Shimoneta to Iu Gainen ga Sonzai Shinai Taikutsu na Sekai, SHIMONETA: A Boring World Where the Concept of Dirty Jokes Doesn't Exist, or just "Shimoneta", is the most biting piece of serious Japanese societal satire this anime season with the most relevance to current political events in the country, particularly when it comes to anime and manga. OK it does involve a lady dashing about with a pair of underwear on her face as she tosses out pictures of naked ladies. OK sure it has a room full of highschool students collapse in confused ecstasy as a pair of flies have sex. And yes it might indeed, in its latest episode, have a girl walking home as a trail of something glistening and highly suspicious follows her home. But hey, you don't get good satire without pushing a few boundaries.
Shimoneta is set in a dark dystopian future in which the government can tell if you're watching porn...wait no the government already knows if you're watching porn in real life, so never mind. People wear these bracelets and chokers that can track everything from what you write, what you draw and even what you say. If you say anything that might be considered dirty, such as commenting on how you would like to rub your naked body all over your sexy sempai in the vain hope that he finally notices you, the government will be alerted and you will be arrested and taken away. Not sure what happens then but I'm assuming some sort of Big Brother style Room 101 business until you can only think clean thoughts.
This is genuinely not as ridiculous as it sounds. A few years ago, the then Tokyo governor and resident raving loony madman Shintaro Ishihara (give him a quick google and have a fun time reading some of his utterly marvelous quotes) helped bring in the Tokyo Youth Ordinance Bill created with the idea of making sure no children got their hands on entertainment that might give them funny ideas about sex. Not just porn or anything like that. Rather it meant slap big fat 18+ stickers on anything that had improper relationships, from incest to large age gaps to homosexuality. This effectively bans these sorts of materials since publishers aren't going to greenlight something that will have to be hidden behind a plastic wrapper. In this sort of environment, something as important as Sailor Moon might not have been made.
Back to Shimoneta, or to give it its full title, 'A Boring World Where the Concept of Dirty Jokes Doesn't Exist', the name of the bill in the show is called the 'Law for Public Order and Morals in Healthy Child-Raising'. Back in Japan, the full name of the bill cooked up by Ishihara was the 'Tokyo Metropolitan Ordinance Regarding the Healthy Development of Youths'. The images in Shimoneta of swat teams blowing up buildings in Akihabara, burning doujins with semi naked ladies on the cover might indeed be ridiculous, but it's merely a logical extension of the laws already introduced in Japan. We are going to severely limit the creative freedom of artists so that children cannot learn about sex.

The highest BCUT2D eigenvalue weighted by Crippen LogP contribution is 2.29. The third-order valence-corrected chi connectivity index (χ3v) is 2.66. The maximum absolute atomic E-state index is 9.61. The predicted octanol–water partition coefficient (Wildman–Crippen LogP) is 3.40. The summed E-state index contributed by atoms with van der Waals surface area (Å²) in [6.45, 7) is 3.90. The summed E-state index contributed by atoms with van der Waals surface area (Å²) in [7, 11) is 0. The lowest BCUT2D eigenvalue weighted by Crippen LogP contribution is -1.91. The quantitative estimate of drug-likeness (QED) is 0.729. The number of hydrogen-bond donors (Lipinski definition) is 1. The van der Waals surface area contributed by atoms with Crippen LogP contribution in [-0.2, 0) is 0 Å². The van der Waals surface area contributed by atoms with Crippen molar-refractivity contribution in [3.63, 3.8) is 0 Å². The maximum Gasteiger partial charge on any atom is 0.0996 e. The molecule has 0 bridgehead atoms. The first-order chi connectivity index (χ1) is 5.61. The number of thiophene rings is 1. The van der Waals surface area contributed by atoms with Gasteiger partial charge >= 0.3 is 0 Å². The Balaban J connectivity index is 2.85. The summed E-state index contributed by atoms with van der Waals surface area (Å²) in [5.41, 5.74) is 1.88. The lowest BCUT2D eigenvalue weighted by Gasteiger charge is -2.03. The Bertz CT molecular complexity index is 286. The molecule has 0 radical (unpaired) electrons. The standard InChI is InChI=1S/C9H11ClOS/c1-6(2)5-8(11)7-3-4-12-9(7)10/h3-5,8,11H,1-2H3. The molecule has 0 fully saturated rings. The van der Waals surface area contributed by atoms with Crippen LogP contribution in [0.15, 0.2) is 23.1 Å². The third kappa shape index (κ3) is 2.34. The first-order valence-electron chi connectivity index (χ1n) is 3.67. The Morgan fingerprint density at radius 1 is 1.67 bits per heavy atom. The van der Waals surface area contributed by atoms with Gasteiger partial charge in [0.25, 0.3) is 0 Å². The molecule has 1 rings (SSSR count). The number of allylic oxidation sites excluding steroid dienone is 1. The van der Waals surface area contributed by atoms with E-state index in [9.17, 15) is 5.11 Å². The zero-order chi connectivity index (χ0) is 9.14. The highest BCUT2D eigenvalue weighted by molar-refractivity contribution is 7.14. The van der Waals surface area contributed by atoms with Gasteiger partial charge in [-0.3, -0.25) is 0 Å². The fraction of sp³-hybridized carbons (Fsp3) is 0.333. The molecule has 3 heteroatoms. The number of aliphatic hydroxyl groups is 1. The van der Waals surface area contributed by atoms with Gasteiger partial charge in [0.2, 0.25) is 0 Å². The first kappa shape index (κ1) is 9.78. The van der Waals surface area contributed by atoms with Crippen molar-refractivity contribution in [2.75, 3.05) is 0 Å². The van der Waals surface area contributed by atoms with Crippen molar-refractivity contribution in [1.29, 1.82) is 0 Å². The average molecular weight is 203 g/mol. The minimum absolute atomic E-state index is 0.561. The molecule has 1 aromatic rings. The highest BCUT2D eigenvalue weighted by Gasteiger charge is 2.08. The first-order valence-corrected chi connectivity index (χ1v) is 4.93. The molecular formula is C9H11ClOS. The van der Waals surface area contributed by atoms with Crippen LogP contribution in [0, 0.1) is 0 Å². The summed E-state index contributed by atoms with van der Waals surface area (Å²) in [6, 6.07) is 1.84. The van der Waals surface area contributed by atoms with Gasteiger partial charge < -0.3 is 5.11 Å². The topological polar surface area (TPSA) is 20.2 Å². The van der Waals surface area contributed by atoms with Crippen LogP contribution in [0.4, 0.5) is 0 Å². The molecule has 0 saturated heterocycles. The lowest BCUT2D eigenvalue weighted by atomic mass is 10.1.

The laws work about as effectively in Shimoneta as they would do in real life, which is to say they make everything worse. Teenagers are still going to have sexual urges, but now they just don't understand the sensations. There's a quick little scene in episode 1 where two dudes are standing in the toilets discussing the rumours of what would happen if they touched their cucumbers too much. It's a load of hilarious misinformation which in reality is quite dangerous to have. It's like not giving kids sex education because you want to prevent them having sex, but all it does is result in increased teen pregnancies because they don't understand what they're doing, what safe sex is, or why it would be required. It can also, as episode 4 rather graphically demonstrates, result in rape because you don't understand what consent is and are purely acting on impulses you don't understand because nobody taught you otherwise.
This all sounds like quite a high concept for a dumb light novel title which has people running about with underwear on their head as people mistake a girl just enjoying a nice mushroom with an usual amount of saliva with something more NSFW, but that's satire. Is South Park devoid of cultural meaning and impact because they swear a whole lot? When Jonathon Swift wrote A Modest Proposal suggesting people eat the poor, did that become less of an important cultural document because it was so ridiculous? I'm not saying Shimoneta gets everything right. It has a bit of an issue with understanding there's a bit of a difference between freedom of speech and sexual harassment, namely that the freedom to shout about genitals at the top of your voice does not also mean you are allowed to grab a woman in the street and pull down her pants. That's kind of a big issue. But for what it is and what it's trying to achieve, I love it.